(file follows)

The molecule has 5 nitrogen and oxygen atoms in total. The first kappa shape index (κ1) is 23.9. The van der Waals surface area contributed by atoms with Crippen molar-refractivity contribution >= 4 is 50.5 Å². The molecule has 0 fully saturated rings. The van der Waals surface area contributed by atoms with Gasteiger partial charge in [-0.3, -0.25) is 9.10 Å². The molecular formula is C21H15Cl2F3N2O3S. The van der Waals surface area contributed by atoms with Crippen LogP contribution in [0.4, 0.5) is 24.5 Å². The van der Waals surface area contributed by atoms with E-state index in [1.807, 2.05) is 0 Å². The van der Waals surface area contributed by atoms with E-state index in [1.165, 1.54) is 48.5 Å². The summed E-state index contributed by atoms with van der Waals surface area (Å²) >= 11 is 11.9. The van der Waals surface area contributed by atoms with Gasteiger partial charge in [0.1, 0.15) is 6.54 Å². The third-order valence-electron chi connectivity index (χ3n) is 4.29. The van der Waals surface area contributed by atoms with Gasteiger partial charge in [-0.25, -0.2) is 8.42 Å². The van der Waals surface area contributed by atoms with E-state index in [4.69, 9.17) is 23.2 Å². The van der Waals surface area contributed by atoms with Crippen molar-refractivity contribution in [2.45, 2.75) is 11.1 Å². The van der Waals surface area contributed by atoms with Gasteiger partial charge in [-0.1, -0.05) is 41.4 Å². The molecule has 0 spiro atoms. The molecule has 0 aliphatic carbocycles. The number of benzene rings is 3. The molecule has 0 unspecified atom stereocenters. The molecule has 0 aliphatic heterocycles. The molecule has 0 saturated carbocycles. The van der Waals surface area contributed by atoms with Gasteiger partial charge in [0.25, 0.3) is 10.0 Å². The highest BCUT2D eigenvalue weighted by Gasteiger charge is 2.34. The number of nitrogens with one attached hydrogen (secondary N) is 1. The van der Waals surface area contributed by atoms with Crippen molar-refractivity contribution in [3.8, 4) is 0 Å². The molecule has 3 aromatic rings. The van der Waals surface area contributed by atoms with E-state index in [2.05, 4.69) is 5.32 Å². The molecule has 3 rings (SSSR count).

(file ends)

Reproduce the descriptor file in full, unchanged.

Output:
The molecule has 5 nitrogen and oxygen atoms in total. The first kappa shape index (κ1) is 23.9. The van der Waals surface area contributed by atoms with Crippen molar-refractivity contribution >= 4 is 50.5 Å². The molecule has 0 fully saturated rings. The van der Waals surface area contributed by atoms with Gasteiger partial charge in [-0.3, -0.25) is 9.10 Å². The molecular formula is C21H15Cl2F3N2O3S. The van der Waals surface area contributed by atoms with Crippen LogP contribution in [0.4, 0.5) is 24.5 Å². The van der Waals surface area contributed by atoms with E-state index in [1.807, 2.05) is 0 Å². The van der Waals surface area contributed by atoms with E-state index in [1.165, 1.54) is 48.5 Å². The summed E-state index contributed by atoms with van der Waals surface area (Å²) >= 11 is 11.9. The van der Waals surface area contributed by atoms with Gasteiger partial charge in [0.1, 0.15) is 6.54 Å². The third-order valence-electron chi connectivity index (χ3n) is 4.29. The van der Waals surface area contributed by atoms with Gasteiger partial charge in [-0.25, -0.2) is 8.42 Å². The van der Waals surface area contributed by atoms with E-state index in [4.69, 9.17) is 23.2 Å². The van der Waals surface area contributed by atoms with Crippen molar-refractivity contribution in [2.45, 2.75) is 11.1 Å². The van der Waals surface area contributed by atoms with Gasteiger partial charge in [-0.1, -0.05) is 41.4 Å². The molecule has 0 spiro atoms. The molecule has 0 aliphatic carbocycles. The number of benzene rings is 3. The molecule has 0 unspecified atom stereocenters. The molecule has 0 aliphatic heterocycles. The molecule has 0 saturated carbocycles. The van der Waals surface area contributed by atoms with Gasteiger partial charge in [0.25, 0.3) is 10.0 Å². The highest BCUT2D eigenvalue weighted by Gasteiger charge is 2.34. The number of nitrogens with one attached hydrogen (secondary N) is 1. The van der Waals surface area contributed by atoms with Crippen molar-refractivity contribution in [3.8, 4) is 0 Å². The molecule has 3 aromatic rings. The van der Waals surface area contributed by atoms with E-state index in [2.05, 4.69) is 5.32 Å². The molecule has 3 rings (SSSR count).